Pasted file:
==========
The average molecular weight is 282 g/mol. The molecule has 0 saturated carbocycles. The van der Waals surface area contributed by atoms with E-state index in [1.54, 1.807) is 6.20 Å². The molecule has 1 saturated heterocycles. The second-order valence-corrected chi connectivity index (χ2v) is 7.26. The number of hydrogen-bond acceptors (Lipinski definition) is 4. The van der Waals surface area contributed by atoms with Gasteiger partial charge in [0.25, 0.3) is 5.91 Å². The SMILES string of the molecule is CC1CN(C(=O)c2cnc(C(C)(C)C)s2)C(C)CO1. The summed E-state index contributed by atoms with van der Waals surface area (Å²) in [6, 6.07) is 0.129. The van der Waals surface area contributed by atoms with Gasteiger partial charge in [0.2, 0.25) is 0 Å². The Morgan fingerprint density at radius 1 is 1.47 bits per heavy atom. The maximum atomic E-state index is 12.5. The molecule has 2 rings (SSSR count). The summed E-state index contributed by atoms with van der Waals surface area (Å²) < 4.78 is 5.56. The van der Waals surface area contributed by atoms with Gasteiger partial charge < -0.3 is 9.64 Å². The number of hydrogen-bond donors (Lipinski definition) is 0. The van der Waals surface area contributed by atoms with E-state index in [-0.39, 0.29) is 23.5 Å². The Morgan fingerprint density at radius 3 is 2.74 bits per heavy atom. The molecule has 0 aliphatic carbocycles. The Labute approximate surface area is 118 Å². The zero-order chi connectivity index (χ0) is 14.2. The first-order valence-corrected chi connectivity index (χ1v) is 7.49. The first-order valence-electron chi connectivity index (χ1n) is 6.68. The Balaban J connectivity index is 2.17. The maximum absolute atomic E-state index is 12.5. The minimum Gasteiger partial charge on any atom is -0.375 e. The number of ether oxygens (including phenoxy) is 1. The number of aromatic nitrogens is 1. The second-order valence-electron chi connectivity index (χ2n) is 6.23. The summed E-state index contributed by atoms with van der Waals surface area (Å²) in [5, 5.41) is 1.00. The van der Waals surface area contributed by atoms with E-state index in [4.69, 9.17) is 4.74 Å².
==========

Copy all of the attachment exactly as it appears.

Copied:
The average molecular weight is 282 g/mol. The molecule has 0 saturated carbocycles. The van der Waals surface area contributed by atoms with E-state index in [1.54, 1.807) is 6.20 Å². The molecule has 1 saturated heterocycles. The second-order valence-corrected chi connectivity index (χ2v) is 7.26. The number of hydrogen-bond acceptors (Lipinski definition) is 4. The van der Waals surface area contributed by atoms with Gasteiger partial charge in [0.25, 0.3) is 5.91 Å². The SMILES string of the molecule is CC1CN(C(=O)c2cnc(C(C)(C)C)s2)C(C)CO1. The summed E-state index contributed by atoms with van der Waals surface area (Å²) in [6, 6.07) is 0.129. The van der Waals surface area contributed by atoms with Gasteiger partial charge in [0.2, 0.25) is 0 Å². The Morgan fingerprint density at radius 1 is 1.47 bits per heavy atom. The maximum atomic E-state index is 12.5. The molecule has 2 rings (SSSR count). The summed E-state index contributed by atoms with van der Waals surface area (Å²) < 4.78 is 5.56. The van der Waals surface area contributed by atoms with Gasteiger partial charge < -0.3 is 9.64 Å². The number of hydrogen-bond donors (Lipinski definition) is 0. The van der Waals surface area contributed by atoms with E-state index in [-0.39, 0.29) is 23.5 Å². The Morgan fingerprint density at radius 3 is 2.74 bits per heavy atom. The molecule has 0 aliphatic carbocycles. The Labute approximate surface area is 118 Å². The zero-order chi connectivity index (χ0) is 14.2. The first-order valence-corrected chi connectivity index (χ1v) is 7.49. The first-order valence-electron chi connectivity index (χ1n) is 6.68. The Balaban J connectivity index is 2.17. The maximum absolute atomic E-state index is 12.5. The minimum Gasteiger partial charge on any atom is -0.375 e. The number of ether oxygens (including phenoxy) is 1. The number of aromatic nitrogens is 1. The second-order valence-electron chi connectivity index (χ2n) is 6.23. The summed E-state index contributed by atoms with van der Waals surface area (Å²) in [5, 5.41) is 1.00. The van der Waals surface area contributed by atoms with E-state index in [4.69, 9.17) is 4.74 Å².